The 1871 ban on night work

A recent Oxfam study of factories producing for Wal-Mart, Target, Nike and similar companies underlined their abusive practices worldwide.

Sewing garments at night – often under brutal deadlines – is one of these abusive practices. “At times, the women have to stay up working all night and they understand perfectly the need for that flexibility,” the manager of one factory in Morocco tells Oxfam. “There are people working day, night, day, night, without sleeping,” reports a sewing machine operator producing for Wal-Mart in Kenya. At another factory, this one producing for Target in China, an average of two to three women were reportedly suffering head injuries every week after passing out from exhaustion.

Millions of workers in the U.S. are forced to unnecessarily work nights and weekends, at the cost of health and the social fabric. Employers in Virginia are now fighting a law mandating one day of rest.

There is an alternative. On March 18, 1871, after France’s defeat in war, the workers of Paris took power, establishing a government known as the Paris Commune. One of the Commune’s many great social measures was to ban unnecessary night work. At the time this applied to baking workers, who had been pressing unsuccessfully for such a ban for years.

The bakery owners petitioned the Commune’s executive commission to delay implementing the ban “for a few more days.” A remarkable discussion followed, the minutes of which have been preserved.

Some on the commission thought the issue should be left to “the interested parties” and that the “decree be revoked.” Another pointed out, “No one is asking you to revoke the decree. You are only being asked that it be postponed for two or three days.”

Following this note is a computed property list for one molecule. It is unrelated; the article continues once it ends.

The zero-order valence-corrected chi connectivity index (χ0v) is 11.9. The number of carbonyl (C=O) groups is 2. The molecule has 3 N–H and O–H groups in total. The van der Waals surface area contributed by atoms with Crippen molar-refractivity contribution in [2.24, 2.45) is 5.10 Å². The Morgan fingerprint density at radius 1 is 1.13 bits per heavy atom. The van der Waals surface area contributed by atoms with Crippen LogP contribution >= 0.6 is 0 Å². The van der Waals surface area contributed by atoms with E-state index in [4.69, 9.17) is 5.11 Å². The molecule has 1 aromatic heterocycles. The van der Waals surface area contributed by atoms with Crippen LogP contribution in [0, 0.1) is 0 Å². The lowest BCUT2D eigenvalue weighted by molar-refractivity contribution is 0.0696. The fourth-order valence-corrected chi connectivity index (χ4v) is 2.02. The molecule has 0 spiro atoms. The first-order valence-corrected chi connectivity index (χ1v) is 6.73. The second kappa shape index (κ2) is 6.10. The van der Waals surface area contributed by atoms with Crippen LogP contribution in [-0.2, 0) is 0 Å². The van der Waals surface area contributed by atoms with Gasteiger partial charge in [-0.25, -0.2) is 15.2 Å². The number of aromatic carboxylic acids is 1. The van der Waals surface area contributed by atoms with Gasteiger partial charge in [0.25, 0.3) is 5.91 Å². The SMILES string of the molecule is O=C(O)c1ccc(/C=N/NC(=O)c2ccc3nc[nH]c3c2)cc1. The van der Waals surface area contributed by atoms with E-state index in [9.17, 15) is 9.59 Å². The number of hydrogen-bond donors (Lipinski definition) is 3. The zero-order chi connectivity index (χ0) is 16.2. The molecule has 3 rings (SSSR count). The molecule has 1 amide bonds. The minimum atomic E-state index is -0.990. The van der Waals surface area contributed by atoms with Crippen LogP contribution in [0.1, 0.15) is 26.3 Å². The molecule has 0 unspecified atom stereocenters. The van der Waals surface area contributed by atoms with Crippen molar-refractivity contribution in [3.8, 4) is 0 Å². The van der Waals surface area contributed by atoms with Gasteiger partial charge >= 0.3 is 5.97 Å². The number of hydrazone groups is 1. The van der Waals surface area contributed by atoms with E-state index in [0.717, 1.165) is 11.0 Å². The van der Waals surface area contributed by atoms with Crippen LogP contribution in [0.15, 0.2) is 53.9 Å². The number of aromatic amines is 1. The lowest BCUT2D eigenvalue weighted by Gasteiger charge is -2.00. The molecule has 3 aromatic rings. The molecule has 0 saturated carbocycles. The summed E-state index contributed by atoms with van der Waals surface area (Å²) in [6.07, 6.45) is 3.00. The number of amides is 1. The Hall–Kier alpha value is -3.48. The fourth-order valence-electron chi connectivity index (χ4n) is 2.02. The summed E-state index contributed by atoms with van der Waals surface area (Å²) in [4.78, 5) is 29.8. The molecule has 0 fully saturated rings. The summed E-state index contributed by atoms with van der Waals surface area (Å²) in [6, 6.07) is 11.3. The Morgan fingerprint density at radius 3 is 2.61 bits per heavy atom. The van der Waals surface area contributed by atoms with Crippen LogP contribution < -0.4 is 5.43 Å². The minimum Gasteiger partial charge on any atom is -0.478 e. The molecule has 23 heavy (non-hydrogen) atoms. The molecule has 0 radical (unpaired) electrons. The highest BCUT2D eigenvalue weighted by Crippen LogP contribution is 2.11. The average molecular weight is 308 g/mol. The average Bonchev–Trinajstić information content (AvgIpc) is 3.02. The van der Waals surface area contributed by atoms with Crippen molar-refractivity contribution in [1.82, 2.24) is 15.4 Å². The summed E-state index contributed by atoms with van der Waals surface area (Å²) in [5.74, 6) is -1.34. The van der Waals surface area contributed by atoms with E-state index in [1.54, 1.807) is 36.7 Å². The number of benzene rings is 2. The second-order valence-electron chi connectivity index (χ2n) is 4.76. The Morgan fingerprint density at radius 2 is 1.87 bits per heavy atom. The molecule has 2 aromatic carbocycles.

But Leo Frankel, head of the Commune’s Labor Commission, responded, “The class of bakery workers is the most unfortunate section of the proletariat; indeed, you will not find a more underprivileged trade. Every day we are told that the workers should educate themselves, but how can you educate yourself when you work at night?”

Another commission member: “I am not surprised that the employers are objecting to [the ban]; they will complain whenever we threaten one of their privileges. ... It would be against all principles of justice and human rights if we were to allow a worthwhile class of workers to remain outcasts of society for the benefit of the aristocracy of the belly.” Yet another: “In the provinces, the bread is baked by day; in some country places it is even baked weekly and it is just as good.”

Frankel again: Despite inadequacies in the decree, “nonetheless I support it because I feel that it is the only truly socialist decree passed by the Commune. ... To carry out these social reforms, ought we to consult the employers first? No! ... I have accepted no other mandate than to defend the proletariat, and when a reform is just I accept it and carry it out without worrying about consulting the employers. The measure decreed is fair; we must therefore defend it. (Applause).”

The decree was sustained. Women played an outstanding role. They raised the demand for equal pay for equal work, in those words. They called for reduction of work hours and abolition of all competition between men and women workers. Women’s comments were witty, irreverent and profound.

The Commune moved to seize factories idled or abandoned by their owners, both to cut unemployment and meet the Commune’s and workers’ needs. The Commune sought am international federation of unions.

After 72 days, the former government, dominated by French capitalists, overturned workers’ rule. They reinstated night work “for the convenience of the aristocracy of the belly.”

But great lessons were drawn from the Commune. These are summarized in Marx’s “The Civil War in France,” and Lenin’s “State and Revolution.” The Paris Commune informed the Russian Revolution of 1917 – one of whose first measures was to reduce the workday to eight hours – and all subsequent socialist revolutions, including those in China and Cuba. Its lessons have much to offer us today, including in the political struggle to sustain the day of rest in Virginia.

The author can be reached at pww@pww.org.